​A binding contract can be verbal, in writing or electronic. You can only cancel a contract in certain situations.

You enter into a contract every time you buy, hire or lease products or services — or click on an ‘I agree’ button online.

Making a contract involves three basic steps:

  1. You make an offer: ‘I'd like to buy this jersey.'
  2. The seller accepts the offer: ‘That'll be $59.95.’
  3. You both exchange something of value, called ‘consideration’. The seller agrees to sell the jersey. The buyer agrees to pay the price of the jersey.

The contract is formed when you tell the seller you accept the offer. You must also both intend to make a legally binding contract.

Types of contracts

Contracts can be in writing, verbal or electronic.

Written contracts

Standard form contracts

A standard form contract is an agreement in which the terms haven't been negotiated, eg the agreement is offered on a take it or leave it basis. The terms can be in a separate document, or on the back of things like tickets, quotes, terms of trade or invoices.

Standard form contracts are common, eg rental car agreements, gym memberships, TV subscriptions, gas and electricity contracts, finance agreements and retirement home contracts.

Negotiated contracts

Negotiated contracts involve you and the seller negotiating terms before agreeing to the contract, eg if you buy a car but make the purchase conditional on mechanical checks. They are less common for consumer products and services than standard form contracts.

Verbal contracts

A verbal contract is binding as soon as you accept an offer from a seller, or as soon as a seller accepts your offer.

Electronic contracts

Electronic contracts are made by email and online forms (e-commerce) and social media, eg Facebook (f-commerce). They are all legally binding as long as they are validly made.

Online safety laws and rules

Quotes and estimates are statements about the price of the product of service, with rules for both you and the provider. Read about your rights and responsibilities:

Quotes and estimates

Definitions for common terms and phrases

See our definitions for common terms and phrases used in contracts and sales agreements:

Definitions for contracts and sales agreements

Taking out a loan or buying on credit?

Credit contracts: Plain English definitions

Before you agree to a contract

Before you agree to or sign a contract, take time to understand it. Read all the terms, including the fine print.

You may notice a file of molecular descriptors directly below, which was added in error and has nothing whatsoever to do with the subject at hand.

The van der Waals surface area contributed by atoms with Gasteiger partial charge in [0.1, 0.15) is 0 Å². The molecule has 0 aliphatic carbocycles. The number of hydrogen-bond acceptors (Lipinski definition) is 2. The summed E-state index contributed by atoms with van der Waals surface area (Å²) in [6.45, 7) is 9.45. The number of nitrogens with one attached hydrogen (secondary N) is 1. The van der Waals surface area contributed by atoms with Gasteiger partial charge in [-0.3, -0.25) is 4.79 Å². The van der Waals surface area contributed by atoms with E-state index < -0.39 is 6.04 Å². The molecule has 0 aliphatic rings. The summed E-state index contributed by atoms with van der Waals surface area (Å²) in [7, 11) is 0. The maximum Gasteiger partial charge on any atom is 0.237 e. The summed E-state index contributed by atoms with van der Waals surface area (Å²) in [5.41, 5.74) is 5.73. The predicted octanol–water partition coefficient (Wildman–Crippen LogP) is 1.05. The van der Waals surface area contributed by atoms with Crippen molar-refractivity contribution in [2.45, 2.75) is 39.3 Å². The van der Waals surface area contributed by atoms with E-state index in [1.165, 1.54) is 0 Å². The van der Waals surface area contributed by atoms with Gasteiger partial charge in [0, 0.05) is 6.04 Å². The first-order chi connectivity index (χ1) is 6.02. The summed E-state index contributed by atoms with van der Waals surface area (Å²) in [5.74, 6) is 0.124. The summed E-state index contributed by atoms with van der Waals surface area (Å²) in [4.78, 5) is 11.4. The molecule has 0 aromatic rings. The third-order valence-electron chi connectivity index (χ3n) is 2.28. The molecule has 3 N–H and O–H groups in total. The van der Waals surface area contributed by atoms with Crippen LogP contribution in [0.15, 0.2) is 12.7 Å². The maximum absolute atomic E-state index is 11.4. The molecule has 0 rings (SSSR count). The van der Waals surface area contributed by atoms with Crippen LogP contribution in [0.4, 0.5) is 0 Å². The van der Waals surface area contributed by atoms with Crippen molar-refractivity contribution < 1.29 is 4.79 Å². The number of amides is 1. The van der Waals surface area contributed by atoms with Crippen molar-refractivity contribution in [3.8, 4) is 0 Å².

To minimise your risk:

  • Ask questions and get advice if there is anything you are unsure about or don’t understand.
  • Negotiate or shop around if the contract doesn’t suit your needs.
  • Ask the seller to explain the contract.
  • Make sure verbal promises or claims are attached in writing to the contract.
  • Don’t be pressured into signing on the spot.
  • Never sign a blank contract or allow details to be filled out later by a salesperson.
  • Check any figures or other information added to the contract are correct.
  • Get a copy of any contract you sign.

Paying a deposit

Paying a deposit gives security that the contract will go ahead. After the contract is completed, you will pay the balance — the rest of the total cost.

You can discuss and agree with the seller:

  • if a deposit is to be paid
  • how much the deposit will be
  • in what circumstances the deposit will be refunded.

If the seller requires a deposit:

  • Ask if the deposit will be refundable and make this a term of the contract.
  • Only pay a deposit of 10% or less, unless you order purpose-built products, eg kitchen joinery, when a larger deposit may be reasonable.
  • Get a receipt showing the amount paid, the balance owing, and if the deposit is refundable.

Generally a deposit is not refundable. There are three exceptions:

  • The supplier fails to meet their side of the contract, eg they can’t supply the products you ordered.
  • Both parties agree that the deposit is refundable in full or in part.
  • You cancel products bought on layby.

Things to watch out for

Unfair contract terms

Sometimes standard form contracts contain unfair contract terms (UCT). Unfair contract terms are terms that are unbalanced, that aren’t necessary to protect legitimate business interests, and will cause detriment if they’re relied upon. Possible unfair terms include those that: